In September 2020, in its characteristic style of capitalizing on the element of surprise in policy-making, the Modi-led government passed an amendment to the Foreign Contribution (Regulation) Act (FCRA), exponentially limiting international charities that can donate to Indian non-profits, eliminating the provision of redirecting funding and placing stricter conditions of eligibility on NGOs to receive foreign aid.
In other words, the sweeping changes to the foreign donations law effectively choked foreign aid at a time when the country most needs it. The amended version of FCRA has ensured that most NGOS cannot accept donations without landing in a legal quagmire, as well as smothered them with red tape. To be eligible to accept international donations, NGOs need to open accounts with the government-owned State Bank of India, besides getting affidavits and notary stamps made.
This is in addition to the already existing provisions that make it mandatory for NGOs to obtain a license under FCRA to be eligible for receiving foreign aid. The licensing process in itself is elaborate and complex, making it difficult for smaller NGOs to meet the eligibility criteria.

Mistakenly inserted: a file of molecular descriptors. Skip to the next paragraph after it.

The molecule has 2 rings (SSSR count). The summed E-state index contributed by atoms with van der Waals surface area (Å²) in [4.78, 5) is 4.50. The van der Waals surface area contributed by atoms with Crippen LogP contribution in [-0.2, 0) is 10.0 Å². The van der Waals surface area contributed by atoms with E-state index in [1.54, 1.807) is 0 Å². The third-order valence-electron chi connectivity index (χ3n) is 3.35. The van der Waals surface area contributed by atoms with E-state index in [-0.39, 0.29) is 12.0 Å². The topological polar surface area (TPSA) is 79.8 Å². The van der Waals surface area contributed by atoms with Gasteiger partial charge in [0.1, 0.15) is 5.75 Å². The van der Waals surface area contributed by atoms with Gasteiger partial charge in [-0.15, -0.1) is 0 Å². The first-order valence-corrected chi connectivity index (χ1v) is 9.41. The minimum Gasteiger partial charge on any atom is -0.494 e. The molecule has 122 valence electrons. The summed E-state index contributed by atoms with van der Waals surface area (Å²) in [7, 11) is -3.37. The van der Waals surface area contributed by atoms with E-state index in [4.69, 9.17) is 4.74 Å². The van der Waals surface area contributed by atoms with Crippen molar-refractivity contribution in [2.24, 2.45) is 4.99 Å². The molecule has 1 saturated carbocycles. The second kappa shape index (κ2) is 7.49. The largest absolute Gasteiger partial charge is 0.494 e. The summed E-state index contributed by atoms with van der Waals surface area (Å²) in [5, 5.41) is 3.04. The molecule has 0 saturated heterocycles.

The effects of this amendment have been far-reaching, as it stripped thousands of NGOs of reliable sources of funding almost overnight. That too at a time when their resources are already stretched thin owing to the relief work during the pandemic, which PM Modi had exalted them to partake in.
India’s Fraught Relationship with Non-Profits
Justifying the latest FCRA amendment, the government had argued that the new provisions of the law would ensure compliance, improve accountability and strengthen monitoring of the non-profit sector. However, this is not the first government to take that stance. India’s relationship with its NGOs has largely been fraught. Previous governments too have taken measures to regulate foreign aid. The FCRA was passed by Indira Gandhi’s government in 1976 to curtail foreign influence in domestic operations. In 2010, the law was amended to provision stricter curbs.